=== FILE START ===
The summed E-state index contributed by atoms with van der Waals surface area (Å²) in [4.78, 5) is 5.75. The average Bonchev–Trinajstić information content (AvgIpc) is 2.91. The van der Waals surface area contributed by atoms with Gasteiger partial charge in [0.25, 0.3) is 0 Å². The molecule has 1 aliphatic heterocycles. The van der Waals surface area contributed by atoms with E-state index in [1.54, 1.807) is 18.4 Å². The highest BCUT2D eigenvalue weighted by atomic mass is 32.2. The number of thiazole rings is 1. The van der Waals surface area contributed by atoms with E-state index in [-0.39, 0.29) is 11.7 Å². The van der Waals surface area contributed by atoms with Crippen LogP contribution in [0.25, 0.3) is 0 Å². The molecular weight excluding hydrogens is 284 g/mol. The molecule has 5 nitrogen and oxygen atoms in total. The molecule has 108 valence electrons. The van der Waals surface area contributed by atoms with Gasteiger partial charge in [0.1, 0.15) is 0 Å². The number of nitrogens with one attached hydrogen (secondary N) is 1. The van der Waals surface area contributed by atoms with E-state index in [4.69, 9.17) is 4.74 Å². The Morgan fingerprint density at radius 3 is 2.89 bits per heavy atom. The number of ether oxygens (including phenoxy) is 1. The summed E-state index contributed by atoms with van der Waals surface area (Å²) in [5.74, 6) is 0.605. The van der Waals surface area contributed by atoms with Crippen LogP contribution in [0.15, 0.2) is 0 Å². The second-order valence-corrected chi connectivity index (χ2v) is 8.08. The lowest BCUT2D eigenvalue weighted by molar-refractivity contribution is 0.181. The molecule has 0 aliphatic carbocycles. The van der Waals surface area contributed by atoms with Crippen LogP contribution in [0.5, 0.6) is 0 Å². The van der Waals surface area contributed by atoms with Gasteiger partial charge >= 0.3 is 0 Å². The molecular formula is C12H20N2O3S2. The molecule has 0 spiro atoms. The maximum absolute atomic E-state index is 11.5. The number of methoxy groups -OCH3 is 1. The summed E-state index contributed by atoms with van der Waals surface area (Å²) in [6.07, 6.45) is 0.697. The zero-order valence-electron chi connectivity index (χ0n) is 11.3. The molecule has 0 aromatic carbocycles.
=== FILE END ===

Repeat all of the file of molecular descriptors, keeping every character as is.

The summed E-state index contributed by atoms with van der Waals surface area (Å²) in [4.78, 5) is 5.75. The average Bonchev–Trinajstić information content (AvgIpc) is 2.91. The van der Waals surface area contributed by atoms with Gasteiger partial charge in [0.25, 0.3) is 0 Å². The molecule has 1 aliphatic heterocycles. The van der Waals surface area contributed by atoms with E-state index in [1.54, 1.807) is 18.4 Å². The highest BCUT2D eigenvalue weighted by atomic mass is 32.2. The number of thiazole rings is 1. The van der Waals surface area contributed by atoms with E-state index in [-0.39, 0.29) is 11.7 Å². The van der Waals surface area contributed by atoms with Crippen LogP contribution in [0.25, 0.3) is 0 Å². The molecular weight excluding hydrogens is 284 g/mol. The molecule has 5 nitrogen and oxygen atoms in total. The molecule has 108 valence electrons. The van der Waals surface area contributed by atoms with Gasteiger partial charge in [0.1, 0.15) is 0 Å². The number of nitrogens with one attached hydrogen (secondary N) is 1. The van der Waals surface area contributed by atoms with E-state index in [4.69, 9.17) is 4.74 Å². The Morgan fingerprint density at radius 3 is 2.89 bits per heavy atom. The number of ether oxygens (including phenoxy) is 1. The summed E-state index contributed by atoms with van der Waals surface area (Å²) in [5.74, 6) is 0.605. The van der Waals surface area contributed by atoms with Crippen LogP contribution in [0.15, 0.2) is 0 Å². The second-order valence-corrected chi connectivity index (χ2v) is 8.08. The lowest BCUT2D eigenvalue weighted by molar-refractivity contribution is 0.181. The molecule has 0 aliphatic carbocycles. The van der Waals surface area contributed by atoms with Crippen LogP contribution in [0.5, 0.6) is 0 Å². The van der Waals surface area contributed by atoms with Gasteiger partial charge >= 0.3 is 0 Å². The molecular formula is C12H20N2O3S2. The molecule has 0 spiro atoms. The maximum absolute atomic E-state index is 11.5. The number of methoxy groups -OCH3 is 1. The summed E-state index contributed by atoms with van der Waals surface area (Å²) in [6.07, 6.45) is 0.697. The zero-order valence-electron chi connectivity index (χ0n) is 11.3. The molecule has 0 aromatic carbocycles.